URGING Congress to hastily pass an anti-terrorism law, the Arroyo government could capitalize on the recently released paper by the Strategic Studies Institute warning about the resurgence of the Abu Sayyaf Group (ASG) as a terrorist organization.
Written by Dr. Zachary Abuza, a senior fellow at the United States Institute of Peace and associate political science professor at Simmons College in Boston, the monograph provides an in-depth analysis of the ASG and sheds light on the triangular relationship between them, the Moro Islamic Liberation front (MILF) and the Jemaah Islamiyah (JI).
Abuza contends that the ASG, which has degenerated into a bandit group after the death of its founder Abdurrajak Janjalani in 1998, has shifted back to terrorism and cut back on its kidnapping activities. Its systematic campaign of terror, Abuza says, begun in October 2002 when it detonated a bomb that killed a U.S. Special Forces officer. He also cites the SuperFerry bombing in February 2004 reported to have killed 194 people and the triple bombings staged on Valentine’s Day of 2005 across three cities.
ASG’s return to its roots, Abuza, says, is the result of a confluence of internal and external factors. Internally, there was a change in leadership within the organization folowing the capture and deaths of the leaders most responsible for the kidnappings, Abu Sabaya and Ghalib Andang (Kumander Robot). This has allowed Khadaffy Janjalani, younger brother of Abdurrajak, to consolidate his leadership and bring the ASG back to its ideological moorings. Since then, it has been trying to recruit hardline members of the MILF, who are sure to reject an autonomous agreement with the government being worked out in the ongoing peace process.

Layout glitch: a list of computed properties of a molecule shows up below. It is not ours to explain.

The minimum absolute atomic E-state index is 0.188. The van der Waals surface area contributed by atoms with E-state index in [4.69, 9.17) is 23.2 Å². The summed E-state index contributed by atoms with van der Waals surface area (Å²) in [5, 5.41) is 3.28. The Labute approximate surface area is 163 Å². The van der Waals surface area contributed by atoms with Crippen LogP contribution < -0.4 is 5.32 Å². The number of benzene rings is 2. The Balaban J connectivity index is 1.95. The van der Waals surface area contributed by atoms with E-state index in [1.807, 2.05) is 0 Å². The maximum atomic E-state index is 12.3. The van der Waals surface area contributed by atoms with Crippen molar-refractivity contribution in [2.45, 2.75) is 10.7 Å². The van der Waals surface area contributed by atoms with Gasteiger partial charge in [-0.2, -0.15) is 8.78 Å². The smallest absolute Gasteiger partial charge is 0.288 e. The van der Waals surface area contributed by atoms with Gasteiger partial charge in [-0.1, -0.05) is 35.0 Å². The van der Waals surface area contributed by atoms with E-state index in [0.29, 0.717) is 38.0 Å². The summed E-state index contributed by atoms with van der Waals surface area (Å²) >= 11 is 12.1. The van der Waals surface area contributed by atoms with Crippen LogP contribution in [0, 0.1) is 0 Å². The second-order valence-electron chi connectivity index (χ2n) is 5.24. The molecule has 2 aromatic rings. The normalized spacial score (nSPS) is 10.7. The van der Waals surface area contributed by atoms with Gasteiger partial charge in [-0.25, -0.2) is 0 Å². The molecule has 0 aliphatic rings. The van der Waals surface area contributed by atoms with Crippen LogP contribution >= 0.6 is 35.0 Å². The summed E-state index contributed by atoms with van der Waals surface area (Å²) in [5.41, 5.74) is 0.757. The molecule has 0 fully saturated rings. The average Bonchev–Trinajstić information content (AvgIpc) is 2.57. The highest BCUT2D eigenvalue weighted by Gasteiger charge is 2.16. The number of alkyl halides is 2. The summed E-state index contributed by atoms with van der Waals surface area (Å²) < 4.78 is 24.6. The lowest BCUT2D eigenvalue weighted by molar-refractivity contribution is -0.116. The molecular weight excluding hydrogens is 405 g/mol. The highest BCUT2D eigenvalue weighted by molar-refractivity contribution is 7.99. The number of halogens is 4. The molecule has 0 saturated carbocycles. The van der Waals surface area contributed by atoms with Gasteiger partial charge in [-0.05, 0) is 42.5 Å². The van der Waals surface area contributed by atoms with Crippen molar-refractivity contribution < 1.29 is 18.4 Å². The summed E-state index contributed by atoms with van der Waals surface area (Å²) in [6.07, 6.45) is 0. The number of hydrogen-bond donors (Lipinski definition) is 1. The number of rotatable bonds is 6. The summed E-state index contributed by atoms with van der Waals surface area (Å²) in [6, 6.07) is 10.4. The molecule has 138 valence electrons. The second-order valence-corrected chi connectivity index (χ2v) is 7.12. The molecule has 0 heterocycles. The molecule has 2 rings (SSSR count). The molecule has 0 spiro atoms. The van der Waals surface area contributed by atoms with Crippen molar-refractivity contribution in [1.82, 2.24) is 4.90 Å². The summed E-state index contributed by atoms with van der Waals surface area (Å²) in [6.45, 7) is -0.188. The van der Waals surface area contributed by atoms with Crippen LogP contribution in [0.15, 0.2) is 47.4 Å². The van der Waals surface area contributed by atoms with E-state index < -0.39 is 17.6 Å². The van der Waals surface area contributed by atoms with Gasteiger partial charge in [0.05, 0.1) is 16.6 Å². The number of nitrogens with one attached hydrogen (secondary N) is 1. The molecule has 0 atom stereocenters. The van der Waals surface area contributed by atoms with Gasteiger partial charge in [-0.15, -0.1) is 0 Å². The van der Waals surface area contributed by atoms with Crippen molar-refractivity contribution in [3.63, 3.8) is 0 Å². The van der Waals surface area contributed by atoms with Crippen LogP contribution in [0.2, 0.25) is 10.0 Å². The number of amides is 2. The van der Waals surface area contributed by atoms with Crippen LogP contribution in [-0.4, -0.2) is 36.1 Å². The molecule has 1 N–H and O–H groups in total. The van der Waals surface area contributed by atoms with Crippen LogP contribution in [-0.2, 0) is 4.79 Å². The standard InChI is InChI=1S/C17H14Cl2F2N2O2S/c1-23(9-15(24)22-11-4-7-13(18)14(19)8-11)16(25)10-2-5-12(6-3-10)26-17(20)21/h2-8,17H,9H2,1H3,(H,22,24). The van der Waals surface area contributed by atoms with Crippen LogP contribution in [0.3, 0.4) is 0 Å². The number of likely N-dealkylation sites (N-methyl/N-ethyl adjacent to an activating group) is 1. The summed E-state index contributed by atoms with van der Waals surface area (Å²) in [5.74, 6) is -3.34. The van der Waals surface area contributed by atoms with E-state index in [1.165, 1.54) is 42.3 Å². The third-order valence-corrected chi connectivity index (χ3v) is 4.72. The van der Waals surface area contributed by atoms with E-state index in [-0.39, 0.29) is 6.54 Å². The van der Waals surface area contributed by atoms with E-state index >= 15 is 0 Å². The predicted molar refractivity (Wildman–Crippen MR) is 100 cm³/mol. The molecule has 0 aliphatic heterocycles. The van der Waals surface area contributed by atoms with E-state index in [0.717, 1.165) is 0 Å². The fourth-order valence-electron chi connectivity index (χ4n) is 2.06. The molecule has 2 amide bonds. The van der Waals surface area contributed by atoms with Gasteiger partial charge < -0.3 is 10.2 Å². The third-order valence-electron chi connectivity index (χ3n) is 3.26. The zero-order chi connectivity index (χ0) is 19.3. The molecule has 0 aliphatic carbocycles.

Reeling from a series of arrests in 2002, the JI, Abuza says, decided to forge closer ties with the Abu Sayyaf and invited the latter to train with them inside MILF camps in Mindanao. The MILF publicly denies the relationship. But Abuza says considerable evidence suggests that the MILF continues to coddle JI and ASG members.
Abuza says the Abu Sayyaf remains a concern because of its willingness to engage in indiscriminate violence against civilian targets and its heightened technical capacity to foment violence. Another cause of concern is Abu Sayyaf’s use of Balik Islam (Return to Islam) converts, who have figured in every major or attempted terror attack in 2004. The network of converts he says, has already extended beyond Mindanao, reaching Luzon and Visayas to greatly broaden the battlefield.
Abuza however insists that despite the Abu Sayyaf’s resurgence, the primary security threat against the Philippine government remains the Communist Party of the Philippines and its armed wing, the New People’s Army. Despite the MILF’s ties to ASG and JI, he also counsels the United States to continue its support of the peace process and to try weaning the MILF away from its relationship with terrorist organizations.